The Hope's Crossing series by RaeAnne Thayne just keeps getting better with every new book I pick up. Her writing is very fluid and descriptive, making it very quick to read, and the characters all are well defined with intriguing backstories. Charlotte and Spencer are no strangers to loss and devastation. Their lives haven't been perfect by any means, but they have both fought to make their way and have worked hard for everything they have. I definitely identified with Charlotte's struggles with her self-image and was happy that she had found the strength to take control of her bad habits and turn her life around. Spence was a little bit harder to love at first, but with every bit of information we learn about the past decade of his life, I found myself better understanding some of the choices he made. I was a little disappointed in the lack of an epilogue to this story, but I'm sure we'll catch glimpses of Charlotte and Spencer in future Hope's Crossing books. Definitely recommended for contemporary romance fans.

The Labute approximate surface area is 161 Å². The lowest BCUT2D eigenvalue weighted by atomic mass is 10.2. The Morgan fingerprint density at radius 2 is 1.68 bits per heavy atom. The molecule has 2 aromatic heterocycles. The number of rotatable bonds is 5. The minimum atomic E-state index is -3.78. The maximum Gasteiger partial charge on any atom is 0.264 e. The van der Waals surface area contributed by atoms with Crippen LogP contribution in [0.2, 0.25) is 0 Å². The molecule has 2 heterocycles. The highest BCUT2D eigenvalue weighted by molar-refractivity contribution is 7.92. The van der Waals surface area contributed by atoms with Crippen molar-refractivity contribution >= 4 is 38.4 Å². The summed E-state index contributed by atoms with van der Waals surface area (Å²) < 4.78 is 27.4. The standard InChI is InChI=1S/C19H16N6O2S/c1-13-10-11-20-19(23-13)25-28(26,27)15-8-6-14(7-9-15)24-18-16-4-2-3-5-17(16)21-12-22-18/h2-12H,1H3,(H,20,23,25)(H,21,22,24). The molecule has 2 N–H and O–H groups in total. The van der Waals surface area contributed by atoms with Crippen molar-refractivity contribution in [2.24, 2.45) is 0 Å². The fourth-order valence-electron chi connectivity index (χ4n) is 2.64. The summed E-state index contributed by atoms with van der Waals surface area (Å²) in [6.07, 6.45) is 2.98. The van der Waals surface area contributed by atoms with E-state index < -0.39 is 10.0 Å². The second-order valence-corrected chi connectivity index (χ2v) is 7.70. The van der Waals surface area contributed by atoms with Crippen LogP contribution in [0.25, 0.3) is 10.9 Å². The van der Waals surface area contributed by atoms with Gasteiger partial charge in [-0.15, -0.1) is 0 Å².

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  • Posted July 21, 2013

    The very first book I read by RaeAnne Thayne was Blackberry Summ